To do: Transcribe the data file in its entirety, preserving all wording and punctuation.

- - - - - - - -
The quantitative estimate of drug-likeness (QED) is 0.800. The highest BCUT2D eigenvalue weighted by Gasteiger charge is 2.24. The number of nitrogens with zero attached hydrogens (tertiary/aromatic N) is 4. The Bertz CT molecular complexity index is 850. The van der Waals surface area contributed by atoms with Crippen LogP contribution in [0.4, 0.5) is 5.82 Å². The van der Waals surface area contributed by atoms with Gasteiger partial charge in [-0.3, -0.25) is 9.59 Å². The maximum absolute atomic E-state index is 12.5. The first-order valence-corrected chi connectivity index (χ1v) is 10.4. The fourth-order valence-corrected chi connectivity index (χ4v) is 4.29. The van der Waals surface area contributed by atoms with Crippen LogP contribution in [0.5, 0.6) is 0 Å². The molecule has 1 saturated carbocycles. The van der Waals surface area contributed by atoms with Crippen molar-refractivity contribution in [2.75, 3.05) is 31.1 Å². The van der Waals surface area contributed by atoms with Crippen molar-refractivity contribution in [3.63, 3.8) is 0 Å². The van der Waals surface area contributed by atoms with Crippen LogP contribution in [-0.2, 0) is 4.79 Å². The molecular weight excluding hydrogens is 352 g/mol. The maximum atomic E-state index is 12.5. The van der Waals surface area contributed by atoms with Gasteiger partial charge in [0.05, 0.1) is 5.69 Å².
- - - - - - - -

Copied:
The quantitative estimate of drug-likeness (QED) is 0.800. The highest BCUT2D eigenvalue weighted by Gasteiger charge is 2.24. The number of nitrogens with zero attached hydrogens (tertiary/aromatic N) is 4. The Bertz CT molecular complexity index is 850. The van der Waals surface area contributed by atoms with Crippen LogP contribution in [0.4, 0.5) is 5.82 Å². The van der Waals surface area contributed by atoms with Gasteiger partial charge in [-0.3, -0.25) is 9.59 Å². The maximum absolute atomic E-state index is 12.5. The first-order valence-corrected chi connectivity index (χ1v) is 10.4. The fourth-order valence-corrected chi connectivity index (χ4v) is 4.29. The van der Waals surface area contributed by atoms with Crippen LogP contribution in [0.5, 0.6) is 0 Å². The molecule has 1 saturated carbocycles. The van der Waals surface area contributed by atoms with Crippen molar-refractivity contribution in [2.75, 3.05) is 31.1 Å². The van der Waals surface area contributed by atoms with Crippen molar-refractivity contribution in [3.63, 3.8) is 0 Å². The van der Waals surface area contributed by atoms with Crippen LogP contribution in [-0.2, 0) is 4.79 Å². The molecular weight excluding hydrogens is 352 g/mol. The maximum atomic E-state index is 12.5. The van der Waals surface area contributed by atoms with Gasteiger partial charge in [0.05, 0.1) is 5.69 Å².